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JukeBox is a blog for lovers of design and music in equal measure. All posts are written by experts who've been there and got the (band) t-shirt.

O1 — Oasis

O1 — Oasis

 

 

1992, Manchester. In a ‘Sliding Doors’ moment, 20-something graphic designer Brian Cannon stepped into the same lift as Inspiral Carpets’* roadie, Noel Gallagher. It was the start of a beautiful creative relationship.

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They got chatting about vintage Adidas trainers and struck up a rapport. It turned out that Cannon’s £25-a-week studio (“if you could call it that”) shared the same building as the Inspirals’ modest HQ.

Two years later, Oasis’ debut album ‘Definitely Maybe’ was released, featuring cover art direction and logo by Cannon. It went on to sell over 15 million copies worldwide.

 Van Eyck, Eyck baby: Designer Brian Cannon and photographer Michael Spencer Jones peppered the ‘Definitely Maybe’ artwork with visual riddles and clues, like a Renaissance painting.

Van Eyck, Eyck baby: Designer Brian Cannon and photographer Michael Spencer Jones peppered the ‘Definitely Maybe’ artwork with visual riddles and clues, like a Renaissance painting.

Not long after the elevator pitch, Cannon met the rest of the band at a gig in Sheffield, where they were supporting another Creation Records signing, BMX Bandits. He’d taken along a book of classic record sleeves to test the water with Noel, Liam, Bonehead, and the rest. Flicking through, he alighted on an old Rolling Stones cover called, suitably enough, ‘Out of Our Heads’. It wasn’t so much the sleeve itself, as the Decca record label logo that caught his attention.

 Always read the label: it wasn’t The Beatles, but the Rolling Stones (or at least their record label) that inspired Oasis’ visual identity.

Always read the label: it wasn’t The Beatles, but the Rolling Stones (or at least their record label) that inspired Oasis’ visual identity.

“I never refer to other record sleeves to avoid becoming derivative,” says Cannon. “In fact, I’m more influenced by Renaissance Flemish painters like Jan Van Eyck. I’m intrigued by symbolism and visual metaphors. But I could see the potential of creating a serious branding exercise for Oasis. Even then, I knew they would become absolutely massive.”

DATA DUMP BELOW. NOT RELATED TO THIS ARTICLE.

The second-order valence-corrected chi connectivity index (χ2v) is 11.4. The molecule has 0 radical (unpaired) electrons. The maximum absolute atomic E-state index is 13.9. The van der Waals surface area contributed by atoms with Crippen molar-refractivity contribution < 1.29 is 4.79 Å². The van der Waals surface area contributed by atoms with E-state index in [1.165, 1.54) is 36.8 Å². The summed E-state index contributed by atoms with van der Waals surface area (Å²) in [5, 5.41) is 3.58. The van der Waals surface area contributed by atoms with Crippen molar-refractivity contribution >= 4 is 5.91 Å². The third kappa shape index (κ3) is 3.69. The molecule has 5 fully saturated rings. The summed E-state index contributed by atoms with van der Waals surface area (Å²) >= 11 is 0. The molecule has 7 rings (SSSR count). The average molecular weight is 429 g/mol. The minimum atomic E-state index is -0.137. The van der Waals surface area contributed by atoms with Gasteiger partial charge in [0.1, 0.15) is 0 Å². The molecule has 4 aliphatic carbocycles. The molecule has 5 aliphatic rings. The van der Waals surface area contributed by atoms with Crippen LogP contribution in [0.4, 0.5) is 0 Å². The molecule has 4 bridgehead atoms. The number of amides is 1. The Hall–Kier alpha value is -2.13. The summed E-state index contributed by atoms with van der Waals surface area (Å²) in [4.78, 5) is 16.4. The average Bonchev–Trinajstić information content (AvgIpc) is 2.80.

Early days: the prototype Oasis logo was based on the adidas font. It’s now available as a limited-edition print from the  Microdot Creative shop .

Early days: the prototype Oasis logo was based on the adidas font. It’s now available as a limited-edition print from the Microdot Creative shop.

The box frame device was lifted directly from the Decca logo, but the first incarnation of the Oasis logotype was based on an “approximation of the adidas font, which is a variation of Futura,” explains Cannon. However, the o’s and the a’s proved too similar. “From a distance the word looked too much like ‘Oosis’,” says Cannon. Instead, he plumped for Univers Black Italic, and an iconic band logo was born. It’s worth remembering that this was a pre-digital creation, hand-rendered and pasted up as artwork, ready to ship off to the typesetters.

 The write stuff: tentative scribbles that led to the hand-written titling on 1994’s ‘Definitely Maybe’ album.

The write stuff: tentative scribbles that led to the hand-written titling on 1994’s ‘Definitely Maybe’ album.

“That logo just works on everything. From a postage stamp to a billboard or a T-shirt,” says Cannon who, since 1990, has headed up his own studio called Microdot Creative. “I tended to keep things simple — use it in black or white, or sometimes pick up on the colour of the main image. I was given almost complete visual freedom by Alan McGee [head of Creation Records] and Noel. I used technicolor images, still lifes, black and white, stock shots, collages … a lot of the singles didn’t even have the title on them … it was all about creating an artefact … but everything I did was anchored by that logo.”

 Out to grass: ‘Whatever’, released December 1994, was one of many Oasis singles that didn’t feature a title on the cover. The simple branding was strong enough to carry an intriguing, but seemingly random, image on its own. Photography: Michael Spencer Jones.

Out to grass: ‘Whatever’, released December 1994, was one of many Oasis singles that didn’t feature a title on the cover. The simple branding was strong enough to carry an intriguing, but seemingly random, image on its own. Photography: Michael Spencer Jones.

Cannon, a Leeds Poly graphics graduate, was responsible for all official Oasis record release-related imagery and UK promotional material throughout the 1990s. He was a stickler for ‘real’ images, so almost no digital tinkering was used on any of the Oasis visuals.

He also worked closely with The Verve, after meeting 18-year-old A-level student Richard Ashcroft at a house party in Wigan in the late 1980s. In more recent years, Cannon has been documenting the Northern Soul scene in the UK and abroad, and has amassed an astonishing portfolio of over 25,000 black-and-white reportage photographs.

Many thanks to Brian for his time and help in putting this post together.

* See BandLogoJukeBox I1 — Inspiral Carpets

Further reading:

Brian Cannon’s Microdot Creative archive and shop — www.microdotcreative.co.uk.

‘Oasis – The Stories Behind Their Cryptic Album And Single Sleeve Art’, NME, 18 August 2015.

‘Brian Cannon on designing sleeve art’, on the Oasis Recording Information website.  
 

P1 — Pixies

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